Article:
Trips to the gym don’t help either. “The usual bench presses, overhead presses and rowing” exercises “won’t necessarily work the rotator cuff muscles,” Professor Borsa said. “They’re small and hard to isolate.”
In many dedicated tennis players, one result can be “muscle imbalances,” Mr. Ellenbecker said, with the front muscles becoming much more powerful than those in the back, leading, ultimately, to an extremely common type of injury that “we now call Toyota shoulder — all acceleration and no brakes.”
The symptoms of the condition, more formally referred to as shoulder instability, may well be familiar to anyone who’s played tennis for any length of time. “The soreness in the shoulder starts slowly,” Professor Borsa said. “You may ignore it at first, but then it starts lingering after a match. The pain may wake you at night. Nocturnal pain is definitely a symptom to pay attention to.”
Another is “dead-arm syndrome,” a feeling that “your arm is just too heavy to lift, let alone to serve,” said Dr. Babette Pluim, a sports physician for the Royal Netherlands Lawn Tennis Association and an expert on tennis injuries.
Professional players, like those pounding the courts this week at Flushing Meadows, rarely suffer from this particular type of shoulder problem, “because they have trainers and coaches checking to make sure that they’re strengthening their rotator cuffs,” Mr. Ellenbecker said. Local club players typically do not have such resources, even the best, most dedicated players, who, paradoxically, are at greatest risk. Players who lose in the first rounds of tournaments probably don’t need to worry much, Dr. Pluim said. They’re not hitting enough serves to endanger their shoulders. Tournament winners and runners-up are.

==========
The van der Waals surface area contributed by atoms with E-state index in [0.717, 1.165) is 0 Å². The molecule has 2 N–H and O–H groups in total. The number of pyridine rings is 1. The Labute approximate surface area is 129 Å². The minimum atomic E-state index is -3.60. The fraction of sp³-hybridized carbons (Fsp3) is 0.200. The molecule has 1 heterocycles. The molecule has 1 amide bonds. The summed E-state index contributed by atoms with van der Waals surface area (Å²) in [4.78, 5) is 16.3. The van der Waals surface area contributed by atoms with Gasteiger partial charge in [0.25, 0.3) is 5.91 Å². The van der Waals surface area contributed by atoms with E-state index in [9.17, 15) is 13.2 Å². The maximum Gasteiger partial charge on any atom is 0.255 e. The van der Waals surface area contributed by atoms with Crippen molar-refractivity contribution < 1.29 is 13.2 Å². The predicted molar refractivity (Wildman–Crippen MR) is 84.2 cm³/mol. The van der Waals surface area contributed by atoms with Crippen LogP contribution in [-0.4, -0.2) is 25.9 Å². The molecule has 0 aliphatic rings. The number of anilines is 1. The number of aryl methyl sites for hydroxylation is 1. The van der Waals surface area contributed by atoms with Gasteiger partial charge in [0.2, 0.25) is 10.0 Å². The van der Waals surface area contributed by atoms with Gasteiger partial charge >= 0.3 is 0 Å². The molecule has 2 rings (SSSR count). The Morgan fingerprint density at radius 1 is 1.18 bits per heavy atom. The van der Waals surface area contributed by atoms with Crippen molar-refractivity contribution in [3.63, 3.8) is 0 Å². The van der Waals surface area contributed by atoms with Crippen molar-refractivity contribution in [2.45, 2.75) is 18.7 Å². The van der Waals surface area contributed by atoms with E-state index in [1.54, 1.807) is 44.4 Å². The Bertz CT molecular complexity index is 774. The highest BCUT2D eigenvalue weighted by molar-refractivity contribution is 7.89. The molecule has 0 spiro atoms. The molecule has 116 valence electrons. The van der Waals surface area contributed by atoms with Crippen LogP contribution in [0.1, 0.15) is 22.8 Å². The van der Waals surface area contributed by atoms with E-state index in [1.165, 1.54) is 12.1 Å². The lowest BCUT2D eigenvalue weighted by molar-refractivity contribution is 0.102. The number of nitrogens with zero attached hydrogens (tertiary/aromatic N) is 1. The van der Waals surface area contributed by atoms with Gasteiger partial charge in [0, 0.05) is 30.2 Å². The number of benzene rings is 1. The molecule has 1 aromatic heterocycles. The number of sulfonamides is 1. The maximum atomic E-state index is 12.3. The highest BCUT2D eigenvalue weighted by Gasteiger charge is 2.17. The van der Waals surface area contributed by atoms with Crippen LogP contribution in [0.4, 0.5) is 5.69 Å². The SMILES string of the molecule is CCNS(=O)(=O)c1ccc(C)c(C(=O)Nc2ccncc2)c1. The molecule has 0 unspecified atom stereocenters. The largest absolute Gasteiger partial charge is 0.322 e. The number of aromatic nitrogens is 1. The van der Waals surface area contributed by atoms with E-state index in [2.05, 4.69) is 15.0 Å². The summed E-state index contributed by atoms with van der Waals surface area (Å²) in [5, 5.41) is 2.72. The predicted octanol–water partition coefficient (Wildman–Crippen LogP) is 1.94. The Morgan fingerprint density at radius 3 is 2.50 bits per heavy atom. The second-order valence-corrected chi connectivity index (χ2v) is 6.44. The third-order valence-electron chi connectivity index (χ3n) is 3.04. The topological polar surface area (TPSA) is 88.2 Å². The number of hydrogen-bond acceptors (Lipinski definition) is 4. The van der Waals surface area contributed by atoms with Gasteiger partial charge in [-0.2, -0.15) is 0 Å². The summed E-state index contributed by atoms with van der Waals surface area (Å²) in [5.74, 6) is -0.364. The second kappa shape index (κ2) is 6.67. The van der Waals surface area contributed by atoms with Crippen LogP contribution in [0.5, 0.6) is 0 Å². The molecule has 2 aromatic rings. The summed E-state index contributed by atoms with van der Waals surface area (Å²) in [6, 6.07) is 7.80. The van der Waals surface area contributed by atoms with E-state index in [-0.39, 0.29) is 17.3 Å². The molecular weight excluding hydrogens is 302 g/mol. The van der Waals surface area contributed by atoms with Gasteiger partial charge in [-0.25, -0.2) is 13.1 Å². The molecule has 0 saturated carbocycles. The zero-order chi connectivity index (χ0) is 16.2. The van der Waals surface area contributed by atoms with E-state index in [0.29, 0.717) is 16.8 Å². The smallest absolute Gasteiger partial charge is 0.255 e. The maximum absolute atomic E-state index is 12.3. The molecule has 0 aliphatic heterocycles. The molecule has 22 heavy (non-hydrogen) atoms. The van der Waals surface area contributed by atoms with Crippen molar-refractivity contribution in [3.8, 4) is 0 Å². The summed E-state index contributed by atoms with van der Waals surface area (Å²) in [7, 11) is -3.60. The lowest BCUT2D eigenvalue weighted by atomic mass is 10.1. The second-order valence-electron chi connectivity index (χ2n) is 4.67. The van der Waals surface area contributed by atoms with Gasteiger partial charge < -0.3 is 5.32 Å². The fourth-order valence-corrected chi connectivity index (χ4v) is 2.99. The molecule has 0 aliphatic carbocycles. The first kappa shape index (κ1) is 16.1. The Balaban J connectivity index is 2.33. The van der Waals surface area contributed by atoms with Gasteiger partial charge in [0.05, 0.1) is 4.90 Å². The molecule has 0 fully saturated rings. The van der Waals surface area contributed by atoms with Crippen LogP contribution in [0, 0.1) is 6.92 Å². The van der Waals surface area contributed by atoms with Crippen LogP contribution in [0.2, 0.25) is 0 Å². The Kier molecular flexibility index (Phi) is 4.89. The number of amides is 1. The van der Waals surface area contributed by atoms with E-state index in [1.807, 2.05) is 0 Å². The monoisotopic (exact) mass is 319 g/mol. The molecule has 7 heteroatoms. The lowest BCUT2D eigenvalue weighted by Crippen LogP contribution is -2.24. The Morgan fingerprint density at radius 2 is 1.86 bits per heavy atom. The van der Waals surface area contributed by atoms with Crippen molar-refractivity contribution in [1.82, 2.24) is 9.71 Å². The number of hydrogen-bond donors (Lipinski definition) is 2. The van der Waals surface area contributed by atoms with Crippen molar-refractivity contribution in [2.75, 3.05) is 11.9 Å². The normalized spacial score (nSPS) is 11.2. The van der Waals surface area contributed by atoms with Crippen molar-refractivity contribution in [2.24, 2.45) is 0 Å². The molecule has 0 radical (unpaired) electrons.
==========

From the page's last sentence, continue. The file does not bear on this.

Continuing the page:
It may behoove anyone who plays competitive tennis to consider adopting the rotator-cuff strengthening routines long common in the pro ranks. Their programs typically involve simple exercises like holding an anchored exercise band and rotating your raised arm away from your body or using elastic tubing to simulate the rowing motion. “You don’t need to use a lot of resistance,” Mr. Ellenbecker said. “You want to build endurance more than power” in those tissues. (For examples of suggested exercises from Mr. Ellenbecker, see the slide show below.)

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But will such regimens protect shoulders from the silent, accumulating damage suggested by the findings of the Argentinian study? Dr. Pluim says she is confident that it will. If a player doesn’t develop an actual injury and subsequent shoulder instability, she said, there’s little evidence that tennis contributes to overt shoulder arthritis. Even in the Argentinian study, she pointed out, the arthritic changes were mostly mild and asymptomatic, meaning that they hadn’t been causing pain. The incipient changes hadn’t even kept the players, some in their 70s, from the courts. “You could read that,” she concluded, “as an endorsement of the benefits of the sport.”